Nonagenarians should not be denied TAVI based solely upon age

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Nonagenarians should not be refused transcatheter aortic valve implantation (TAVI) based solely upon their age, the findings of an analysis presented at the European Society of Cardio-Thoracic Surgery annual meeting (EACTS 2021; 13–16 October; Barcelona, Spain and virtual) suggest. This was the conclusion of Roxanne St-Louis (Quebec Heart and Lung University Institute, Quebec, Canada) who detailed a retrospective review of the survival benefit among nonagenarians undergoing TAVI.

The global population is aging, with the average age expected to be four times higher in 2041 than in 2006 in Canada, St-Louis told EACTS attendees, adding that nonagenarians may often be refused TAVI due to concerns about frailty and survival. According to American Heart Association and American Stroke Association (AHA/ASA) guidelines, in octogenarians, TAVI is a class I recommendation, with surgical aortic valve replacement (SAVR) remaining a class IIa recommendation.

St-Louis and colleagues conducted a retrospective study in patients >90 years old, who had been referred for TAVI over 12 years (2008‒2020) to the Quebec Heart and Lung University Institute, Quebec, Canada. A total of 255 patients were recruited, consisting of 171 TAVI patients and 84 who received alternative medical treatment. Among the patients with the alternative medical treatment (n=84), one-third refused surgery while two-thirds were refused by the heart team. All patients were split into two groups between TAVI and medical treatment and matched 1:1 for age and gender. The TAVI patients were compared to the general Quebec population within an extracted survival curve for age, gender, and year.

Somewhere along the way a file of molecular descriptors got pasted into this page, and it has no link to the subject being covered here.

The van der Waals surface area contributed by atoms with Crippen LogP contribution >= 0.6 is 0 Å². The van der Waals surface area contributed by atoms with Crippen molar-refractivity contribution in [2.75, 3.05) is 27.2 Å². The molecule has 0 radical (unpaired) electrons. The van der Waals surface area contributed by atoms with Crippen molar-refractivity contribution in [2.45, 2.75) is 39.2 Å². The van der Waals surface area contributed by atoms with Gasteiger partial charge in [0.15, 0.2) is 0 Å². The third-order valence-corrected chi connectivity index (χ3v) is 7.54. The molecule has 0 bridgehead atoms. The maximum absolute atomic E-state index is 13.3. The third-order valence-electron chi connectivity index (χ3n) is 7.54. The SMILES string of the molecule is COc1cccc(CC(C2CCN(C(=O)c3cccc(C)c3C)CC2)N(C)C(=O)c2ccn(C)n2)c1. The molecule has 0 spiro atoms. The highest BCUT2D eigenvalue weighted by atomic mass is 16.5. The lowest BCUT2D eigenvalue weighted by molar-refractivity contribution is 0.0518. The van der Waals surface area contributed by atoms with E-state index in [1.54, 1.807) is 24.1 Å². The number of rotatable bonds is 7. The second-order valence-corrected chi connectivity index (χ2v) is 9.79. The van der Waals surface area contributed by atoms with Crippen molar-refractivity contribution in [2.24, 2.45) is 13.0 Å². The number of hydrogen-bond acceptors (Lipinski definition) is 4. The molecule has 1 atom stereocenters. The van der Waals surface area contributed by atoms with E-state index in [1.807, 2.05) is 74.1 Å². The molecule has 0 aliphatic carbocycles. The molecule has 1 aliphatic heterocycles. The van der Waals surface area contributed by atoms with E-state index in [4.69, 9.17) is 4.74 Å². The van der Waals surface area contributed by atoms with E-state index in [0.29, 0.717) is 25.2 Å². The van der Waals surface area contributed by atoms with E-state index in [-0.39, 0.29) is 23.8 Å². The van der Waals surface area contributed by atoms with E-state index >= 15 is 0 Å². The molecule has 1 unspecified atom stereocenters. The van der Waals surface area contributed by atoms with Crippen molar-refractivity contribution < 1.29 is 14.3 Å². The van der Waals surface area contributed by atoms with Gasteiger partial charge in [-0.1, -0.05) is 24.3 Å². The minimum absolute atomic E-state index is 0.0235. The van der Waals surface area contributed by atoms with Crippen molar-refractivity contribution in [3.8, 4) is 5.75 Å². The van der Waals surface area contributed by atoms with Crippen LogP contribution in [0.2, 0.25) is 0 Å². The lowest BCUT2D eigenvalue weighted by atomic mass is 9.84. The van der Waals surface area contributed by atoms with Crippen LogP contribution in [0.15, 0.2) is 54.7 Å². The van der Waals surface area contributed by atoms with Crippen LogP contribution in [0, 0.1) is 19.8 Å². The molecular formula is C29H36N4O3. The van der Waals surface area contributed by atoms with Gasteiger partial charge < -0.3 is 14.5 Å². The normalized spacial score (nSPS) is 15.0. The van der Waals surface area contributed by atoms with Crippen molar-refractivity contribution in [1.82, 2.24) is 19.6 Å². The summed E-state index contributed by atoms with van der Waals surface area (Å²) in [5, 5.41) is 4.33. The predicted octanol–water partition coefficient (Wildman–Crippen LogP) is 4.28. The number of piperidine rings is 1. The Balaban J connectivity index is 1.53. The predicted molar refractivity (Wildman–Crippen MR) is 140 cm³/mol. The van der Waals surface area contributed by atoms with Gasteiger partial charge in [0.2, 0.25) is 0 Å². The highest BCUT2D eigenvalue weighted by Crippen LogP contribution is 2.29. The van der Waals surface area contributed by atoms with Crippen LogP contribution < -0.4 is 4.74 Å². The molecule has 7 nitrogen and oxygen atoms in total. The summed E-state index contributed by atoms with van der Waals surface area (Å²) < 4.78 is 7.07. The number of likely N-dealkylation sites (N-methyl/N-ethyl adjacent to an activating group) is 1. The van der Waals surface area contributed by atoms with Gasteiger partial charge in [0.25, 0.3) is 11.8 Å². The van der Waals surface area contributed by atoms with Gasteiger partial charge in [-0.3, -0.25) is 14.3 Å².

Roxanne St-Louis (Quebec Heart and Lung University Institute, Quebec, Canada)

The study results illustrated differences in baseline characteristics between TAVI and medical treatment groups. Dyslipidemia was 71% in TAVI patients compared to 57% in medical treatment patients (p=0.031). Systolic pulmonary artery pressure (sPAP) in TAVI and medical treatment patients were 48 (±15) mmHg and 42 (±16) mmHg (p=0.001) respectively. Transfemoral TAVI was seen in 72% of TAVI patients, with 28% receiving alternative access. Additionally, 75% of TAVI patients received a balloon-expandable valve with 25% receiving a self-expandable valve.

Furthermore, St-Louis and team performed cox regression analysis regarding factors associated with mortality in TAVI versus medical treatment patients. Associated factor hazard ratios (HR) were age increments of two years (1.29), diabetes (1.75), and arterial hypertension (1.61). All these factors were the same between the matched and unmatched cohorts. Survival was better at five-year follow-up in TAVI patients (49±8%) compared to the medical treatment group (23±6%), using the Kaplan Meier survival curve. These findings were statistically significant. Compared to the general population, St-Louis expressed that TAVI benefit is illustrated in patients nine-months post-procedure until seven years post-procedure.

The findings demonstrated TAVI improves survival compared to medical treatment, with survival reaching that of the general Quebec population. Therefore, nonagenarians should not be denied TAVI treatment solely based on age, she concluded. However, it is important to consider this is dependent on a case-to-case basis, with patients in fitter health deemed more eligible, St-Louis added.


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